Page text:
With AI increasingly taking over tasks that were once reserved for people, one begins to wonder what the future holds for creative professionals like us: artists, designers, illustrators, photographers, programmers…
It’s true that the statistical type of training that generates the AI Large Language Models is not conducive to teaching them the true meaning of what AI learns, you wouldn’t necessarily know that if you judge their output…which grows more and more nuanced and clever seemingly by the day—no joke.
Some of us are telling ourselves that, sure, AI can automate some tasks, but it’s not capable of replicating the creativity and flavor of human expression. A computer program may be able to generate a product description, but it can’t capture the essence of a brand’s personality or tell a compelling story.
And to some extent this is true at this point, but time will tell whether that holds true in the future. So, we at Digit are doing everything we can to adapt to this new environment. Part of that adaptation takes the shape of learning how to prompt these systems to obtain predictable, consistent results of the highest quality.
Other times, we lucubrate about what the future holds for design and development agencies like ours and any creative professional at large. And recently we got to talking about this notion of the “curator.”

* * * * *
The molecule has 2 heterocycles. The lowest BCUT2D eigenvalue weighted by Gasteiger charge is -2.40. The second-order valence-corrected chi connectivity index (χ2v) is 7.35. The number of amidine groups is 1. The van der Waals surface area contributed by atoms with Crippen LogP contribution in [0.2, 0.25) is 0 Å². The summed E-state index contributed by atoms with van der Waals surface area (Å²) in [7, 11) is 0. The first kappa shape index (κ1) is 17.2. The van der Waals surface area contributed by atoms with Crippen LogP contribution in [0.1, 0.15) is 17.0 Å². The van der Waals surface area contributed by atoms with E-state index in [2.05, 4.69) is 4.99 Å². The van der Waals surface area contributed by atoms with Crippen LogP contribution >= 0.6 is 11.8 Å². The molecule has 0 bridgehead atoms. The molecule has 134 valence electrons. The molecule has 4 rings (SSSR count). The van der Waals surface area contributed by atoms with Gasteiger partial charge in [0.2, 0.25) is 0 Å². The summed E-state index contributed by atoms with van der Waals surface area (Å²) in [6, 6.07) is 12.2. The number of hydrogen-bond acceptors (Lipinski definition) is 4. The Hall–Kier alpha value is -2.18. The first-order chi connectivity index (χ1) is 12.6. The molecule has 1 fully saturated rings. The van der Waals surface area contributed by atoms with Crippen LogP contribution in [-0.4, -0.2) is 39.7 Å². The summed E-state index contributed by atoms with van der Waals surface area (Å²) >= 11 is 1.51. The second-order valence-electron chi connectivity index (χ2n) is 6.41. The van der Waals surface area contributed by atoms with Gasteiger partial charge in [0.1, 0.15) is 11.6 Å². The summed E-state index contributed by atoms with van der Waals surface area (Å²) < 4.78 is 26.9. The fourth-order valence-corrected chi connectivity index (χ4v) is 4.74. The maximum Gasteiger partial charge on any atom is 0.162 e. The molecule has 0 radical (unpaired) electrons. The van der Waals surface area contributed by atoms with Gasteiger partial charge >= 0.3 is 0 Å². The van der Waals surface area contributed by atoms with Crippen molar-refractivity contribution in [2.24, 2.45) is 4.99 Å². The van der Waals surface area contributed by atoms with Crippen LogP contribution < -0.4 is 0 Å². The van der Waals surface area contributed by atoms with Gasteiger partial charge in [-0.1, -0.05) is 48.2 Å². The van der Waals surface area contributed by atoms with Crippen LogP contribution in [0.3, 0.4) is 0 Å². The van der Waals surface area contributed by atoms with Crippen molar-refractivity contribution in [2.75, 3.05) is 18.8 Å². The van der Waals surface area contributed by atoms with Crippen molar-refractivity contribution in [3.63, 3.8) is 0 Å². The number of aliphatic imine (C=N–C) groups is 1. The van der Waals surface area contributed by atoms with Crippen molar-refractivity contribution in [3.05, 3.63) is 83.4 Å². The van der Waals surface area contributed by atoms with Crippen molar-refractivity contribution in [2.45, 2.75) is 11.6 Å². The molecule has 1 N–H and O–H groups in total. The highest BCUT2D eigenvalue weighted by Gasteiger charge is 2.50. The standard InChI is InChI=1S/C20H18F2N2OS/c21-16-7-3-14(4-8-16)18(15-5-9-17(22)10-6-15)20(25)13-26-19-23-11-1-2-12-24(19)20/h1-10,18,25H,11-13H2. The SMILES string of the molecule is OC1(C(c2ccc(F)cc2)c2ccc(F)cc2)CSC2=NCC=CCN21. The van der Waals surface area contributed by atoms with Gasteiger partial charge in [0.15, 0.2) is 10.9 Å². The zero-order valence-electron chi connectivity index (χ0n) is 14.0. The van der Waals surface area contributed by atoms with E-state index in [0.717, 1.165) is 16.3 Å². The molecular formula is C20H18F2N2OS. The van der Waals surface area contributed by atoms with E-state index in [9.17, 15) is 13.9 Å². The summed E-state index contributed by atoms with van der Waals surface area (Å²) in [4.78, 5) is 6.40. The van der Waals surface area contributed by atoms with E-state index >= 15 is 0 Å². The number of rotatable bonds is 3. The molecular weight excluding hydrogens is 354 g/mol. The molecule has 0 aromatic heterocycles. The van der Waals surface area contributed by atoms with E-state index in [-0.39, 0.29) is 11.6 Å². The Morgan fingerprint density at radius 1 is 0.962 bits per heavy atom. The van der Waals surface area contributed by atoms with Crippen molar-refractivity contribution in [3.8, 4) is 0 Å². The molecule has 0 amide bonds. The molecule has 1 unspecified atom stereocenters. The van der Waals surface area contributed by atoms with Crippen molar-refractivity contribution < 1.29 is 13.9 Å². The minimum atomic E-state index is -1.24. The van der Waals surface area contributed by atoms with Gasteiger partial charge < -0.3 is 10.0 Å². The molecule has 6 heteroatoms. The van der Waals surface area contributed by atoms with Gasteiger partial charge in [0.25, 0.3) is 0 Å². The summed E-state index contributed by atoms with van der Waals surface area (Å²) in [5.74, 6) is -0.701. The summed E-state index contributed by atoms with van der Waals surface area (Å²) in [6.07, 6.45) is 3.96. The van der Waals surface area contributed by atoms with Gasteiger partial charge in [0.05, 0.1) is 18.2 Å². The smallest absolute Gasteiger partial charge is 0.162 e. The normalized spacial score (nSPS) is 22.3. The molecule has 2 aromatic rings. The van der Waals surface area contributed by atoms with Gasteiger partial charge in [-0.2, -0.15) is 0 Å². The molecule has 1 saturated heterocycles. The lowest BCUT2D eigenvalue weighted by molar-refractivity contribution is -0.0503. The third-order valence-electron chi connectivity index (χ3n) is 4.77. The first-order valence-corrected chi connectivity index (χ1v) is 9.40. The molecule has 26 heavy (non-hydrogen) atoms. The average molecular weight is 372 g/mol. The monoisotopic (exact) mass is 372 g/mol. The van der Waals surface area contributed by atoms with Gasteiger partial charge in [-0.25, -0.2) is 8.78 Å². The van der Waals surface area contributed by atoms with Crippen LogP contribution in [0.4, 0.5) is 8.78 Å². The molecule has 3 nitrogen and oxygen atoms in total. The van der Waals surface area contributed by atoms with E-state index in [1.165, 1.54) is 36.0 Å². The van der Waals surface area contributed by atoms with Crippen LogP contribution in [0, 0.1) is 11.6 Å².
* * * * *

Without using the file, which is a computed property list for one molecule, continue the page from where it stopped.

Our roles might shift from content creator to content curator. Instead of developing everything from scratch, creatives will focus on selecting, combining, remixing, and editing content generated by AI systems. This requires a different skill set than traditional content creation, but it’s no less valuable (or is it? At any rate this is what we are telling ourselves, for now).
Curating content requires an understanding of your audience and your brand’s identity, as well as the ability to spot trends and anticipate what will resonate with your audience. It also requires a keen eye for detail and the ability to recognize when something isn’t working and needs to be revised or scrapped.
In some ways, the “age of the curator” is already here: music sampling, the meme culture, museum collections, collage artwork, social media storytelling, and more.
So, hopefully rather than AI replacing people, it’ll just shift our understanding of what art techniques are about.
As always if you need help with a website, app or need help navigating the changes that AI is bringing, get in touch with us.